There was a split second between pages in Batman and Robin #8 when I was expecting to see a horrible replay of the final scene that dare not not be named from Star Wars: Episode III. What happened instead felt much more like Batman, as did this entire issue, and I’m pleased to report back to any doubters who may have dropped this book during issue #’s 4-6 that the Grant Morrison series this should have become from the beginning has arrived, and Cameron Stewart may be to Batman and Robin what Frank Quitely was to New X-Men, even if his issues are few in number. I enjoy how Morrison can play with your expectations and still manage to surprise by offering scenes and moments that just plain resonate well with their characters and backstories.
There are numerous cliches in this issue, from the Lazarus Pit emergence to the twin-costumed hero fight in an instant of ambiguity and even Batwoman’s injuries. Morrison can pull you to the brink of groaning with disgust over a stale plot device and then jar the winged placental mammals out of you, though, both with humor and terror. Furthermore, the density of plot-relevant sequences this week almost made up for the entire last story arc that stretched awkwardly over its issues. And meanwhile you have the whole “Batman never fights to kill!” question hanging like a guillotine over the entire mythos, which is surely only for effect, but it does add another level of tension.
If every chapter of Batman and Robin produced these kinds of results, I’d be convinced we were looking at a game-changing classic, but instead it feels like the book is just now waking up. It was super-strong, but if I have one place to pick bones with it, it’s the weak, weak supporting cast, who all seem like rather bland placeholders who are British — and that’s about it. I’m not saying I need flashbacks or over-exposition in wordy asides, but they just seem hollow and reduced as people, which comes up short in terms of the expectations I have for a Morrison event comic. They have room to grow, though, and even if they don’t this series is standing on solid ground going into #9.
Rene Engström’s Anders Loves Maria is filled with language, nudity, and indecent everyday situations that are bound to offend many people, and it has soured the words of critics whose blogging I have read. It is also a hybrid work of English infused with occasional Swedish that has been an odyssey in of itself to follow, and its concoction of honestly confronted human confusion tinged with with just enough landmarks and words to designate Sweden as the locale made this a comic more or less targeted at me. Most importantly, however, Anders Loves Maria can now upon its ending count itself among a small but growing smattering of true graphic novels that have originated on the web, been created for the web, and are unique products of the webcomic creative process.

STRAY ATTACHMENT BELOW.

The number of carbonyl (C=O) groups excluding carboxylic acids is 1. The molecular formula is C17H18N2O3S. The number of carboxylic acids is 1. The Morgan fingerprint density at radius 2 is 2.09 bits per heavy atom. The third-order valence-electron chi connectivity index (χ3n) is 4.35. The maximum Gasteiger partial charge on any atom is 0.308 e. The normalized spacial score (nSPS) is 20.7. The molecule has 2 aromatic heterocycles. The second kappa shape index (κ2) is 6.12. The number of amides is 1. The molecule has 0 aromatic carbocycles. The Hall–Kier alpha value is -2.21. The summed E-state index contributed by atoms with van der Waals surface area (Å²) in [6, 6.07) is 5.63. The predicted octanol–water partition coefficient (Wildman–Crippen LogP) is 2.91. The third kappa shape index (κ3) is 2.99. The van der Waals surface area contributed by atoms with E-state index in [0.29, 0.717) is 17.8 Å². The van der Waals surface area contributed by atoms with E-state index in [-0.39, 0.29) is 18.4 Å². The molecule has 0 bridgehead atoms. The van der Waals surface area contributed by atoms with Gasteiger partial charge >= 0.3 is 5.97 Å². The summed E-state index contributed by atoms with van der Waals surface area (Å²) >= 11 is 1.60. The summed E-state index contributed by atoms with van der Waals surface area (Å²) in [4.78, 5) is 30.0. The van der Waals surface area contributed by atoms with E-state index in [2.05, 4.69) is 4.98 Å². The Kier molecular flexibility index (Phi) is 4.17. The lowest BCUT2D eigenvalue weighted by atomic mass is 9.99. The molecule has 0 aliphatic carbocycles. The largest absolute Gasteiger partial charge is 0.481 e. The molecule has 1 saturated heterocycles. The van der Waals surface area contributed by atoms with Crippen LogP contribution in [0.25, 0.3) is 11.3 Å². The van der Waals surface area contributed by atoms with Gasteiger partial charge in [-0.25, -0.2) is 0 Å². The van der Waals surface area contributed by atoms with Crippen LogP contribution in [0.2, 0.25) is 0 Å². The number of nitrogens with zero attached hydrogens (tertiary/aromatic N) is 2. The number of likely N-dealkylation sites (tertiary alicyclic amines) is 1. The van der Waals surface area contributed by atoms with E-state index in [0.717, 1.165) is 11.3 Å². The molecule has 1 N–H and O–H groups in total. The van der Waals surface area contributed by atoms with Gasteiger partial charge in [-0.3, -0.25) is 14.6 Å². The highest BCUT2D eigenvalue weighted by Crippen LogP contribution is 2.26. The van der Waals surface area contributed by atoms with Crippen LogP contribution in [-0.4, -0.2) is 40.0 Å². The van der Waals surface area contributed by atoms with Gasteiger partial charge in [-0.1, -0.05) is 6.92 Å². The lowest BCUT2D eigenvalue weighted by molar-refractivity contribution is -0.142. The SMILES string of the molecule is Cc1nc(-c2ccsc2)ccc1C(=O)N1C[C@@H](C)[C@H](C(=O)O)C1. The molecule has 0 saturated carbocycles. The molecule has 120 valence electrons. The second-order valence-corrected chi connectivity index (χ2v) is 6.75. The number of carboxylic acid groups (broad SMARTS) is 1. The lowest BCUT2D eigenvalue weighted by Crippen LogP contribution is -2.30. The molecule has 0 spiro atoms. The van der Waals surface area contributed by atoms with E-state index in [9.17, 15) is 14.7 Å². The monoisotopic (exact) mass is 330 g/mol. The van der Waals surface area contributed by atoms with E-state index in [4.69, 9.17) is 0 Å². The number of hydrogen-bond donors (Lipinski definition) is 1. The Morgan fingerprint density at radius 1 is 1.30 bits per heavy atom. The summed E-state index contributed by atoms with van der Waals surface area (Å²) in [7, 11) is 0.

Over the course of a three-and-a-half-year history, the artwork has evolved, stuttered, and modulated with Engström’s own abilities, experimentations and biographical blogging, which is a dimension of the storytelling process that just doesn’t exist in the same way outside of webcomics. Seeing her bring the project and story to its planned point of completion felt like it reached a destination at the close of an extended transit period, and by those metrics of success I can’t see how anyone could regret investing themselves in Anders Loves Maria‘s ongoing drama and miniature comedies surrounding two young lovers and a pregnancy neither of them were ready to deal with.
The character relationships twist and gnarl at a degree comparable to most Wes Anderson movies (even if motivations and eccentricities aren’t always as overtly stated), and Engström’s ability to ratchet them into such uncomfortable yet compelling places is commendable. Her ultimate accomplishment, though, comes in pulling them through to the narrative’s close with a few years of discernible aging. I don’t want to spoil anything on this one for people who haven’t read the ending, but it elicits the sensation of your heart turning into a medicine ball and falling about six stories.
• You don’t need to speak Swedish to be able to appreciate this video of Dolph Lundgren singing, beating the tar out of some drums and breaking things with his bare fist. (via @nerdcityonline)
• According to The New York Times, it is not uncommon to be killed in the Philippines for singing Frank Sinatra’s “My Way” on karaoke nights.
• Rene Engström’s webcomic Anders Loves Maria concluded, and I can’t remember another webcomic whose conclusion kicked me in the heart this hard.
• In honor of the Super Bowl yesterday I indulged in the hospitality of my good friend and neighbor, yelled, and wrote a list for MTV’s Splash Page blog of the best comic book-related Super Bowl ads.
• I just got home from guesting on the Episode #78 of the Nerd City podcast. It not posted just yet. Nor will I be as entertaining as Chris Burnham was in Episode #77, but I had a spectacular time, and I hope Ben, Max and Crowley did too.